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Ballad Health Faces Deteriorating Payer Mix and Continuing Financial Obstacles Related to COVID-19

Analysis  |  By Jack O'Brien  
   August 13, 2020

CEO Alan Levine talks about how the 21-hospital health system has navigated the pandemic and what challenges remain for rural provider organizations.

Even prior to the outbreak of coronavirus disease 2019 (COVID-19), U.S. rural hospitals and health systems faced significant financial obstacles.

Guidehouse analysis released in April found that one quarter of rural hospitals are at high risk of closing due to financial challenges, with the pandemic likely making it worse.

Ballad Health, a rural health system that operates 21 hospitals across Tennessee, Virginia, and North Carolina, is in as good of a financial situation as they can hope for given the effects of the pandemic, according to CEO Alan Levine.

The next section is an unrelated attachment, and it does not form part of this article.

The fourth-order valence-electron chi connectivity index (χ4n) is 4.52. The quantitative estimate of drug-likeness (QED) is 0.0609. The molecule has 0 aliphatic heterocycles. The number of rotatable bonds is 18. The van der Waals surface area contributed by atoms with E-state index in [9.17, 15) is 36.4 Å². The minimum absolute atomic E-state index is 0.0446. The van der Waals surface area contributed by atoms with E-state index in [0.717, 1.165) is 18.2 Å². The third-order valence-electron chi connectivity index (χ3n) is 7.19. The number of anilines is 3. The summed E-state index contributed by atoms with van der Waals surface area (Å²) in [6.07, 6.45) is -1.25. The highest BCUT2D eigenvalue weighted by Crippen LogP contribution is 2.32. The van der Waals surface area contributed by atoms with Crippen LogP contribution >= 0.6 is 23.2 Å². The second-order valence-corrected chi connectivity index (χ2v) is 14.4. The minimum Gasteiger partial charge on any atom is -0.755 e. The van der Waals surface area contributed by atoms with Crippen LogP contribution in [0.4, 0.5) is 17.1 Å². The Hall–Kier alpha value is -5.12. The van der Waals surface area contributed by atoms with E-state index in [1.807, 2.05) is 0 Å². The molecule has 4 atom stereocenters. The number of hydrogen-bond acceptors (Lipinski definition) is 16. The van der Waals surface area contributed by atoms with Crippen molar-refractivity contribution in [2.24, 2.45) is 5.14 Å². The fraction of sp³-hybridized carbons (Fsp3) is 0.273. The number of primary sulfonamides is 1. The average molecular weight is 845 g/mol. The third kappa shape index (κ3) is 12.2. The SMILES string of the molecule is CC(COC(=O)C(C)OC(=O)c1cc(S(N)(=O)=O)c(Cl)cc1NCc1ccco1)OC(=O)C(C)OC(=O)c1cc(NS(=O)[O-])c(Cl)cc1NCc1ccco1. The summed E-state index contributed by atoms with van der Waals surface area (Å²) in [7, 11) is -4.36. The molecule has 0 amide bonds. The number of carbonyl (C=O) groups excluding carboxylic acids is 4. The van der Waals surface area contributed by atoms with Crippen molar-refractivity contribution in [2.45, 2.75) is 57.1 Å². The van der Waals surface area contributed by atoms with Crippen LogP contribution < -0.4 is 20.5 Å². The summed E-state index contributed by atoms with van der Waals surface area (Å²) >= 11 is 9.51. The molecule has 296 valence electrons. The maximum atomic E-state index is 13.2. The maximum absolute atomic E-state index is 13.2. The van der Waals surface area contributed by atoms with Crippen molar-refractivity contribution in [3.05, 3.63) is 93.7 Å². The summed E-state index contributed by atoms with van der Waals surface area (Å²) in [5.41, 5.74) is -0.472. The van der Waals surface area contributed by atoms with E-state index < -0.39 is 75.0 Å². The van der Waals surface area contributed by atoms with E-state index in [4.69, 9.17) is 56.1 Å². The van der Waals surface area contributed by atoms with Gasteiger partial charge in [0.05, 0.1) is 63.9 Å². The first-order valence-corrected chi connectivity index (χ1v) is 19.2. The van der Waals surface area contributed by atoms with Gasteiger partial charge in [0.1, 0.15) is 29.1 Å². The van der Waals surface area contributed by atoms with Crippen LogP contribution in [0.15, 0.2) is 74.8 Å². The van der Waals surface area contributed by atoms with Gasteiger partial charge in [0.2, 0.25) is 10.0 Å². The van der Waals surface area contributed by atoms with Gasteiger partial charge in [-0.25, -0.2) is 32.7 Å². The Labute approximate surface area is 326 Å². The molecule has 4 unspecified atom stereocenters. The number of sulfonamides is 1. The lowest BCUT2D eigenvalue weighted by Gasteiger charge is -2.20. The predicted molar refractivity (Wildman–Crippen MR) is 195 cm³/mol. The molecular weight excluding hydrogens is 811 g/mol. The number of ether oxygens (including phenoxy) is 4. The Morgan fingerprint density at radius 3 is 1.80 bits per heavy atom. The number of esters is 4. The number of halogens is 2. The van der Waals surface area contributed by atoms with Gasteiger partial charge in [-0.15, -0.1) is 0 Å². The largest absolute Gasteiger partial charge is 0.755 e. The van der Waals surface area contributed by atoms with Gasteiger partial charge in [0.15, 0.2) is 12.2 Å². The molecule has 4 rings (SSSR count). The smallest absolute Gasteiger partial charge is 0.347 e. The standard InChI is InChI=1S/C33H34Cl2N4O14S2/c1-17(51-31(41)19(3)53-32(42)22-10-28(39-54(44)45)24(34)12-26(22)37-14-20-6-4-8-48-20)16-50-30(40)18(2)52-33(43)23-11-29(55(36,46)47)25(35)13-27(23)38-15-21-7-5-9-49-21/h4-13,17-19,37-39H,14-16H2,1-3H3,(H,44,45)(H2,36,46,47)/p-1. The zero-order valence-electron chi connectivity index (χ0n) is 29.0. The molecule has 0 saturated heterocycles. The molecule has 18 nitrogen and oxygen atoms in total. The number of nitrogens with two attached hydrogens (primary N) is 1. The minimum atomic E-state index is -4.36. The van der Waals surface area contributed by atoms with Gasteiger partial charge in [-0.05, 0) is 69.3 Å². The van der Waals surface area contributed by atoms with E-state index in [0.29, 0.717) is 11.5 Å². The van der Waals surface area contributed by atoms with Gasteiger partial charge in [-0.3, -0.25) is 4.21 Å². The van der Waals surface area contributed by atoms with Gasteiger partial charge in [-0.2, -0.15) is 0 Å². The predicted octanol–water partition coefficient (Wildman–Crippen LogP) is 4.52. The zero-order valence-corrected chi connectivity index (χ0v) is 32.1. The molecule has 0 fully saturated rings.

Ballad closed its fiscal year (FY) on June 30 and released its Q4 2020 and year-end financial results Wednesday. For the quarter, the system saw its emergency department visits decrease by nearly 35%, net patient revenue fell 26.8% year-over-year, and its net operating income was a loss of $48.4 million compared to an operating gain of $25.6 million this time last year.

Levine says that without additional $82.5 million in funding received through the Coronavirus Aid, Relief, and Economic Security (CARES) Act, Ballad would likely be "knocking on the door" of triggering its bond covenants.

In an interview with HealthLeaders, Levine talks about how the 21-hospital health system has navigated the pandemic and what challenges remain for rural provider organizations.

Advice for Congress